Mexican drug lord Joaquin “El Chapo” Guzman was sentenced Wednesday to life in prison plus 30 years, and was ordered to pay $12.6 billion in forfeiture. It was likely the last time he will be seen in public before going to Colorado’s Supermax prison.
Guzman, wearing a gray suit and dark tie, spoke for about 10 minutes in court before the sentence was handed down and called out issues with the jury.
“There was no justice here,” he said in Spanish, referring to a report that one juror had spoken about misconduct by some other jurors.
El Chapo, who infamously escaped prison twice in Mexico, also slammed the conditions of his incarceration in New York.
“It’s been torture, the most inhumane situation I have lived in my entire life,” he said. “It has been physical, emotional and mental torture.”
The life sentence for Guzman, 62, comes after he was convicted in February of all 10 counts he faced, including engaging in a continuing criminal enterprise, which carried a mandatory term of life in prison, as well as drug trafficking and firearms charges. Prosecutors have called him a “ruthless and bloodthirsty leader” of the Sinaloa cartel.
Witnesses during the trial testified that Guzman ordered and sometimes took part in the torture and murder of perceived cartel enemies.
“The long road that led ‘El Chapo’ Guzman from the mountains of Sinaloa to the courthouse was paved with death, drugs and destruction, but it ended today with justice,” Assistant Attorney General Brian A. Benczkowski said Wednesday.
Guzman, who has been in isolation for two and a half years, is expected to serve out his sentence in the nation’s most secure federal prison in Florence, Colorado.
“No one has ever escaped,” defense attorney Jeffrey Lichtman told CNN’s “New Day.” “It’s absolutely impossible. It’s not even an issue.”
Lichtman said later on Wednesday that Guzman had been taken to the prison.
Guzman’s history of escaping prison has weighed on prosecutors’ minds, both during his trial and after his conviction.
In 2001, Guzman escaped by hiding in a laundry cart. He spent the next 13 years in hiding in and around his home state of Sinaloa.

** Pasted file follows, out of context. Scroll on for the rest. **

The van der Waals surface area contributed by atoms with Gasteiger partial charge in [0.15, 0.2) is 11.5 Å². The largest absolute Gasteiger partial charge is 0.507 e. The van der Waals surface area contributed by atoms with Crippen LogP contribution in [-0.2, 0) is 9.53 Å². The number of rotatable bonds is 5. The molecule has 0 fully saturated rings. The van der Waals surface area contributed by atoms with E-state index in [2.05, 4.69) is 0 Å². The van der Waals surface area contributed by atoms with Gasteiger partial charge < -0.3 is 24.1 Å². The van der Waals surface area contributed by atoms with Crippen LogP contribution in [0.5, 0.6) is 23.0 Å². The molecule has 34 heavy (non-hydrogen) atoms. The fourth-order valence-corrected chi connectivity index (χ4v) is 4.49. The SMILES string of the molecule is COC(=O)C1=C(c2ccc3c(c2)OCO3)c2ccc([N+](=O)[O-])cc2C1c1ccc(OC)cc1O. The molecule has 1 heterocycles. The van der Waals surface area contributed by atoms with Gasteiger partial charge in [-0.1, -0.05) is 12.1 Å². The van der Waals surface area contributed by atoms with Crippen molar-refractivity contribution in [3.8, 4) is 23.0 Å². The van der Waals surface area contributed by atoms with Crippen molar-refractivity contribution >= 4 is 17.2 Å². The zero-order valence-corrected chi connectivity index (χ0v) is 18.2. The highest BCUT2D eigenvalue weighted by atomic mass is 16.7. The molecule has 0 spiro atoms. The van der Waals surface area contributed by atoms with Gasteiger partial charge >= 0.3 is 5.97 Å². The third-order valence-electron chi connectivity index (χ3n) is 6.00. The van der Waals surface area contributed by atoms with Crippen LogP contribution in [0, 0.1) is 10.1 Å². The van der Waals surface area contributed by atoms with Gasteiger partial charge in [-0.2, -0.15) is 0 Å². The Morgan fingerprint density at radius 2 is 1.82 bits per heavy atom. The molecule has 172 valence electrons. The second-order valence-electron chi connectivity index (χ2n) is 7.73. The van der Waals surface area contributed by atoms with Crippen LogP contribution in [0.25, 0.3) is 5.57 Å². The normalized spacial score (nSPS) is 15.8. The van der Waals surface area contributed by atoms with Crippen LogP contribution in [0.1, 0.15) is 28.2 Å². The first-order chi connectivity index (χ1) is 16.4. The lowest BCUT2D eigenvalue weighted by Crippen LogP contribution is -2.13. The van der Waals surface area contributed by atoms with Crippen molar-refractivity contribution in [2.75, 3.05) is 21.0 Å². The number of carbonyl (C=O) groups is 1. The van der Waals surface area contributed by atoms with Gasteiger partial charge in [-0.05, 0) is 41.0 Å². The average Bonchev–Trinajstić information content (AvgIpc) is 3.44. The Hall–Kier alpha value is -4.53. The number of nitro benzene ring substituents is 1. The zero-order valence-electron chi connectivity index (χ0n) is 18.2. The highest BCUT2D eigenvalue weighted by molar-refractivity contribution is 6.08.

He was recaptured in 2014, but former associate Damaso Lopez testified during Guzman’s trial that he, Guzman’s wife and other family stayed in touch with Guzman while he was held in prison in the Mexican city of Altiplano. Lopez testified that Guzman asked for a tunnel to be built directly into his cell.
The mile-long tunnel, complete with electricity and ventilation, was in the works for month and Lopez learned that Guzman was “hearing noises where he was, those who were excavating (the tunnel) were already underneath.”
Guzman used it to escape from prison a second time, on July 11, 2015.
El Chapo blows kisses in court
Guzman’s wife, Emma Coronel, arrived at court Wednesday morning for his sentencing before US District Judge Brian Cogan, who presided over his trial. She is not permitted to visit or correspond with Guzman in prison. He is limited to phone calls and visits from certain family members, including his twin 8-year-old daughters.
In court, El Chapo spotted Coronel, blew her a kiss, and tapped his hand on his heart twice while looking at her. She returned the kiss and blew it at him.
During his statement, his voice quivered several times. And as he left court, he blew his wife two kisses, which she returned, in what may be their final goodbye.
Grounds for appeal?
Lichtman, the defense attorney, called the criminal case a “show trial” and said that jurors had lied to the judge about what they were doing during the proceedings, an issue that he said was the best chance for appeal.
He also said that the government’s plan to recover $12.6 billion in forfeiture is a fiction.
“When they get to dollar 1, wake me up. Right now, there are zero (dollars). So, I don’t know that we’re really ever going to see anything with that. It’s a fiction,” he said.